Sometimes change goes smoothly. This beauty was happily rooted then along came a big bully in the form of a trampoline. As a result the plant was uprooted and moved. Absolutely no issues and the flowers are as stunning as ever.

Sometimes change does not go smoothly. Our son has real difficulty with change. Even the smallest change can lead to an anxiety vortex.

He has had the same bed since he was a toddler. It started way to big for him – not anymore. The dreaded day has been looming where he finally outgrows the bed. That time has now arrived. For months I’ve been warning him that he will need a new bed but he has remained steadfast in his rejection of the idea. Time for action.

While he was at school I moved his bed out. Replacing it with the spare bed. Face it the spare bed hasn’t been used in 3 years. So when he came home we had a bit of a meltdown.

Dad do you remember I helped put it together with my toy toolset.”

I so do. I can feel tears on my part forming. But he agreed to try the replacement bed for at least one night. In the end it went quite well really. The house is still here. We didn’t break the space-time continuum. On the downside sleep was a tad limited. When I say limited I mean next to nothing.

So tonight we will try again. Hoping sleep deprivation will be an Ally. If he’s not asleep by 2am I will let him sleep on the sofa. Not sure what I will do then. Probably just move his old bed back in and have a rethink.

I hate change. I hate being tired. Like most parents I hate the passing of time.

64 thoughts on “Sleepless Change

  1. Hello Single dad. I understand your want / need to give in if he doesn’t adjust in a few days. But there will come a time in his life where things simply won’t change no matter what. If the bed doesn’t fit, he is not going to stop growing. Is it not better to face the problem now than in the future? Now please understand I say this not being in your position at all, and have no real idea what you are going through. I did know a mentally handicapped person who had the body of a 40 year old and the mind of a 5 or 6 year old. She couldn’t handle changes to her environment or routine and often it meant weeks of getting things back to normal. I couldn’t have done it but her state paid caregivers were wonderful at caring for her. Hugs

    Liked by 2 people

      1. Hello Single Dad. Your response was fine, maybe even better than I might has done. I got thinking later after I made the comment that as a man without children, and a special needs one, without the stresses of your situation I was rather full of my own opinion. I got thinking I was sort of telling the repair person how to do the job when I don’t know how to even use the tools. 😃👍 Be well. Hugs

        Liked by 1 person

  2. We have a grandson just like this and yep… it’s a difficult one. We try everything and sometimes different things work. But the emphasis is on different and the same things don’t work twice in a row. My fingers are crossed though tat just maybe some magical thing will happen and he will see..hey this bed is okay.

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  3. Oh gosh, I am sorry. That stinks. Right now Catelyn is having the worst time wearing clothes that fit her. She is still wearing the same size she was wearing for the past three years. She’s grown taller and the clothes are too small. But in her mind, she wears a child’s medium. I am getting generic emails home about the proper length of shorts, knowing hers are too short but not sure not how to get her to change. At least me sleep isn’t being bothered though. I hope things go better tonight and you both find some restful sleep.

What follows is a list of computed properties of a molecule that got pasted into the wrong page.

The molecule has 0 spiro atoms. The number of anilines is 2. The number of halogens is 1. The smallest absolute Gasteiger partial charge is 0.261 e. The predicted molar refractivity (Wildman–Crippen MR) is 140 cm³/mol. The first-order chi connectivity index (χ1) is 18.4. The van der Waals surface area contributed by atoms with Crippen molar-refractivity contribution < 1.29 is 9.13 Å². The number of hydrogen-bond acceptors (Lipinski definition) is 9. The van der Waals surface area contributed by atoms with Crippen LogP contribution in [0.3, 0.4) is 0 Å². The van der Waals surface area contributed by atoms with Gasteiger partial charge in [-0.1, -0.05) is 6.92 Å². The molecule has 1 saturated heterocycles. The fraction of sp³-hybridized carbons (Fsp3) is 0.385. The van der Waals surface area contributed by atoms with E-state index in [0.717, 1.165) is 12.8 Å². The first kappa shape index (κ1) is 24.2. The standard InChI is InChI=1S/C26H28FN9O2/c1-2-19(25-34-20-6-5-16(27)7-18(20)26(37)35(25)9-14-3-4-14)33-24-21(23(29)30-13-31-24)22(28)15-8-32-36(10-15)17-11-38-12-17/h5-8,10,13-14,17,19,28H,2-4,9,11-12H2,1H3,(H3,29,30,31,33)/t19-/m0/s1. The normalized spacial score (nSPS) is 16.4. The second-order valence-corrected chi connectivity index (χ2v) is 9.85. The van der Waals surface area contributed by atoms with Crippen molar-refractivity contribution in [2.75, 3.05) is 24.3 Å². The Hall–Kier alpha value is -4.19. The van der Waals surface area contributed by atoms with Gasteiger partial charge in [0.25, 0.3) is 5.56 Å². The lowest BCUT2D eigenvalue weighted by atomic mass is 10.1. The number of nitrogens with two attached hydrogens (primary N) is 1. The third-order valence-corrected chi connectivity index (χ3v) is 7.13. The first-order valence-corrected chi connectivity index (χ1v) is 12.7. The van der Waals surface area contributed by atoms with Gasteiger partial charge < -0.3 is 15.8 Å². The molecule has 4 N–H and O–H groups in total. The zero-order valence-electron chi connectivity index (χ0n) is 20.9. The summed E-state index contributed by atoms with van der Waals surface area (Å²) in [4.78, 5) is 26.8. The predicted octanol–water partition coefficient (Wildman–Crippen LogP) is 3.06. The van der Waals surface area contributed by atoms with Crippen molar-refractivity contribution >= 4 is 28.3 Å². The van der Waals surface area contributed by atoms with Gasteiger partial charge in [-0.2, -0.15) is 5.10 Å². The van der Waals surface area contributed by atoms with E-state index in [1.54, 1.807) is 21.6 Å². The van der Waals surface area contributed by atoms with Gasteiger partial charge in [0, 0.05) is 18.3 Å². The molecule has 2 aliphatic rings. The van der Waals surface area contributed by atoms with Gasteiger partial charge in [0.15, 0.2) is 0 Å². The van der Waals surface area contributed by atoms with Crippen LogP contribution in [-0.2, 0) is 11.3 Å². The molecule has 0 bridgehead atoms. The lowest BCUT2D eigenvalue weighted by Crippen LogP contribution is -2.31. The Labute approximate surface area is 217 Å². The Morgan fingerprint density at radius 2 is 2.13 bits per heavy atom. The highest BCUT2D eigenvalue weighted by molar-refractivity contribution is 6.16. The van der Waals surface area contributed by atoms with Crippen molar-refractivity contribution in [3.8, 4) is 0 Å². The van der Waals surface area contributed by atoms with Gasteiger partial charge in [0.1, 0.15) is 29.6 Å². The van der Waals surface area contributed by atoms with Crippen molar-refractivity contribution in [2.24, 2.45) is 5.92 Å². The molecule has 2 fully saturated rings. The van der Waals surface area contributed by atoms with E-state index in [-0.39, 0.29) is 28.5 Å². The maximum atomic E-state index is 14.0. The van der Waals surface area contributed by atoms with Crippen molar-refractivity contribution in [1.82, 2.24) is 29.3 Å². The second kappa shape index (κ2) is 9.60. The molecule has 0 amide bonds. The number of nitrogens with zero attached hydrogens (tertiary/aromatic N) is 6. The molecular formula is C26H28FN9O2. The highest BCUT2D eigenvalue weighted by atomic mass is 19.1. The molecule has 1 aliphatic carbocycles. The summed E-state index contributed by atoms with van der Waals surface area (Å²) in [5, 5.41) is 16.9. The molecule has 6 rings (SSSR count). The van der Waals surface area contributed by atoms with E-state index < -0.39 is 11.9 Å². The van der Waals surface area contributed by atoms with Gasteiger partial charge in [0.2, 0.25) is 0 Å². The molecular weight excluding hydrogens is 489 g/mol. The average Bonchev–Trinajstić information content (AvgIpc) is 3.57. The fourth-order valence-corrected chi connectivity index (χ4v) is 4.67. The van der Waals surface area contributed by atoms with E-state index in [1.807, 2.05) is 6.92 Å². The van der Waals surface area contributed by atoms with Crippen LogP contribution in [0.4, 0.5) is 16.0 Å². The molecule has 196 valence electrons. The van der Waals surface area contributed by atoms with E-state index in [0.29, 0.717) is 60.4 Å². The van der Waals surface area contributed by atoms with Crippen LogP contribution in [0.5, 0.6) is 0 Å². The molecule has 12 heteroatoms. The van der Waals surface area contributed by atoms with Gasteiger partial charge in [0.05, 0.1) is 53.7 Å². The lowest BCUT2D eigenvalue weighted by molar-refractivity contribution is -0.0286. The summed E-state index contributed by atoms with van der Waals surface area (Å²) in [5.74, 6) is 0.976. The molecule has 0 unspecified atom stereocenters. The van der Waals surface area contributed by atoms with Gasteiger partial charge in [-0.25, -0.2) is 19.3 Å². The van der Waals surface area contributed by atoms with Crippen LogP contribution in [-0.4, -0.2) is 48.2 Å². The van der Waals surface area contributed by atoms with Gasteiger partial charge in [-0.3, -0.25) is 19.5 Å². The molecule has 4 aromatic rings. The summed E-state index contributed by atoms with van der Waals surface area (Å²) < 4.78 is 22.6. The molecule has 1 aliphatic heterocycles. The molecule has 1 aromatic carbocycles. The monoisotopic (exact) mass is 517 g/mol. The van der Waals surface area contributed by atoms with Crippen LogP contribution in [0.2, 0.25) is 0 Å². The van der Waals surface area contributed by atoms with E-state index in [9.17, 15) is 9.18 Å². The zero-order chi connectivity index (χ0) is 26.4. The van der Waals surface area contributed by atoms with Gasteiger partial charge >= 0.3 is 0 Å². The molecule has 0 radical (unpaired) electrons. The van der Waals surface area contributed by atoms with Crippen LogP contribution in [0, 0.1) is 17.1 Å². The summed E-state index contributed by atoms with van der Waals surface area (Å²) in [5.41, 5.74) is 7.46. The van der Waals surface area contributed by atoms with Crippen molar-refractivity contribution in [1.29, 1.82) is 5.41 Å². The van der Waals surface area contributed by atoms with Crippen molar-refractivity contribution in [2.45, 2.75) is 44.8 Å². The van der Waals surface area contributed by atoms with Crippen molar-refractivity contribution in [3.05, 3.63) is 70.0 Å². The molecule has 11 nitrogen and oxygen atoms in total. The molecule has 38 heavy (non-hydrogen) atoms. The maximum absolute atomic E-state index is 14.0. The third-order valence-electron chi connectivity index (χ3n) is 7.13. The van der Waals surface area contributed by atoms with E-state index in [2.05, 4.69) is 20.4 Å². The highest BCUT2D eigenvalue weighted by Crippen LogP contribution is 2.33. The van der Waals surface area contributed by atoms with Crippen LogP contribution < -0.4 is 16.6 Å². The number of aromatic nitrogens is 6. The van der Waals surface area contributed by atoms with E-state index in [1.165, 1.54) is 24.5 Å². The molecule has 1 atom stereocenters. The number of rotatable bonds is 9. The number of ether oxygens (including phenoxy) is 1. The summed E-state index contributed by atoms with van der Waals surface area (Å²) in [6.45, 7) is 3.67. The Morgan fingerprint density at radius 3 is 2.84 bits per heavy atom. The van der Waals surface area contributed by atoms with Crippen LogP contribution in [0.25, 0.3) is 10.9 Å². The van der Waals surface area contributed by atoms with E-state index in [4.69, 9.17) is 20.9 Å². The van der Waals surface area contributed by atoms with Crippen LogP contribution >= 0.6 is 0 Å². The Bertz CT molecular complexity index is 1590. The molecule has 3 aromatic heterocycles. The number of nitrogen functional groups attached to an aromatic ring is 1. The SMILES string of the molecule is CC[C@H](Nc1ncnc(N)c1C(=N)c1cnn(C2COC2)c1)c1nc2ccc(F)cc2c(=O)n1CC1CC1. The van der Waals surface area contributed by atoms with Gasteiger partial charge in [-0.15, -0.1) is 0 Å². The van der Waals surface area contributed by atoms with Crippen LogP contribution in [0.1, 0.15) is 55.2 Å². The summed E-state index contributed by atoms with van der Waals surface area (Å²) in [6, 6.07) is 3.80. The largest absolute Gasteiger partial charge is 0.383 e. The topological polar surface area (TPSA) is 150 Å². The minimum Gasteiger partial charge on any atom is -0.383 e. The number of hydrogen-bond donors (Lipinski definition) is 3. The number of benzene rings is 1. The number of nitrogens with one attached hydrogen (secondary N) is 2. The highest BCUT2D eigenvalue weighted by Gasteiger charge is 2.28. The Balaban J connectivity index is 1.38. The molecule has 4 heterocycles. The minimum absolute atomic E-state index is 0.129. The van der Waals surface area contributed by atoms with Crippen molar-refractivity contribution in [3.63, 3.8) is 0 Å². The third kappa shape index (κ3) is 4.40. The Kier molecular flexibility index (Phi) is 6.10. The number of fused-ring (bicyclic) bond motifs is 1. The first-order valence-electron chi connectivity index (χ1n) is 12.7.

Liked by 2 people

    1. That must be so tough. Son is the same. I have to buy exactly the same clothes just a size bigger – and sneakily change them over when he’s not here. Only works somedays. Must admit sometimes it’s my fault. As we get closer to the end of the school year I tend to hold off buying new school clothes. His trousers are already starting to get a bit short – and they have to make it till July. Thanks.

      Liked by 1 person

  4. What about putting familiar things he likes on the bed? Perhaps ask him to decorate the headboard (I can see Alvin and the chipmunks everywhere), so he feels he has made a nest for his emotions?

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  5. My son is opposed to my putting his bed (finally) up on a frame. *sigh*

    My other one liked his better after I made it really comfortable, with a pillow-top sheet thing on the mattress. I also suggest you have your son personalize his new bed in some way, like painting or etching the frame.

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  6. It’s good you are always up for a challenge…. maybe not fully awake for it, but up! 😉

    Hoping you both get your much needed beauty sleep.

    I suppose logic and reasoning doesn’t hold much sway in the argument FOR change??
    (Not ALL change is bad/give examples of good changes, etc…?)

    Liked by 2 people

      1. I’m definitely getting better.

        But it’s the seeing and stopping to admire for a few that is most important.

        Sharing with others is secondary! 😉

        So glad you got a smile for the day at least!

        Liked by 2 people

  7. Ha! Thankfully Bo built the bed–mainly–I helped a bit 🙂 Oh I’m always terrified someone will fall off and break an arm. I’ve got three friends with kids who broke a limb via bunk bed. We still have the guard screen up for the top bunk for Biff, and only finally took the guard screen off the bottom bunk this spring. Considering their crazy playground antics, I no longer fear Bash falling twelve inches in his sleep. 🙂

    Liked by 1 person

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